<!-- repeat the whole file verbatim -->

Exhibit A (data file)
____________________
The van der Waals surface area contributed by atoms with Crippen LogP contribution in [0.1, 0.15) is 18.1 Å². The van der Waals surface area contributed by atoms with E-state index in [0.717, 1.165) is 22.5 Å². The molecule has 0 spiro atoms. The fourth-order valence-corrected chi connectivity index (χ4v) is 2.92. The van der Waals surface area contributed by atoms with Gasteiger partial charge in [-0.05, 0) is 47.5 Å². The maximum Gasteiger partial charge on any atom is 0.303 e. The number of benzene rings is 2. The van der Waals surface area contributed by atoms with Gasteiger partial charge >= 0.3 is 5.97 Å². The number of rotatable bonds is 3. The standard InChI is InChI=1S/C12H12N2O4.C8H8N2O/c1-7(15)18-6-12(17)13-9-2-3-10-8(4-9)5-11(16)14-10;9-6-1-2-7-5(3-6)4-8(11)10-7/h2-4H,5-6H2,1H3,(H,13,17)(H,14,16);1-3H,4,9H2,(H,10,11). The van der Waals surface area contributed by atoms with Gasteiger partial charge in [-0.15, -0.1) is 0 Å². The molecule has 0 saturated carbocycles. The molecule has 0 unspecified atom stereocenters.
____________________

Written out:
The van der Waals surface area contributed by atoms with Crippen LogP contribution in [0.1, 0.15) is 18.1 Å². The van der Waals surface area contributed by atoms with E-state index in [0.717, 1.165) is 22.5 Å². The molecule has 0 spiro atoms. The fourth-order valence-corrected chi connectivity index (χ4v) is 2.92. The van der Waals surface area contributed by atoms with Gasteiger partial charge in [-0.05, 0) is 47.5 Å². The maximum Gasteiger partial charge on any atom is 0.303 e. The number of benzene rings is 2. The van der Waals surface area contributed by atoms with Gasteiger partial charge >= 0.3 is 5.97 Å². The number of rotatable bonds is 3. The standard InChI is InChI=1S/C12H12N2O4.C8H8N2O/c1-7(15)18-6-12(17)13-9-2-3-10-8(4-9)5-11(16)14-10;9-6-1-2-7-5(3-6)4-8(11)10-7/h2-4H,5-6H2,1H3,(H,13,17)(H,14,16);1-3H,4,9H2,(H,10,11). The van der Waals surface area contributed by atoms with Gasteiger partial charge in [-0.15, -0.1) is 0 Å². The molecule has 0 saturated carbocycles. The molecule has 0 unspecified atom stereocenters.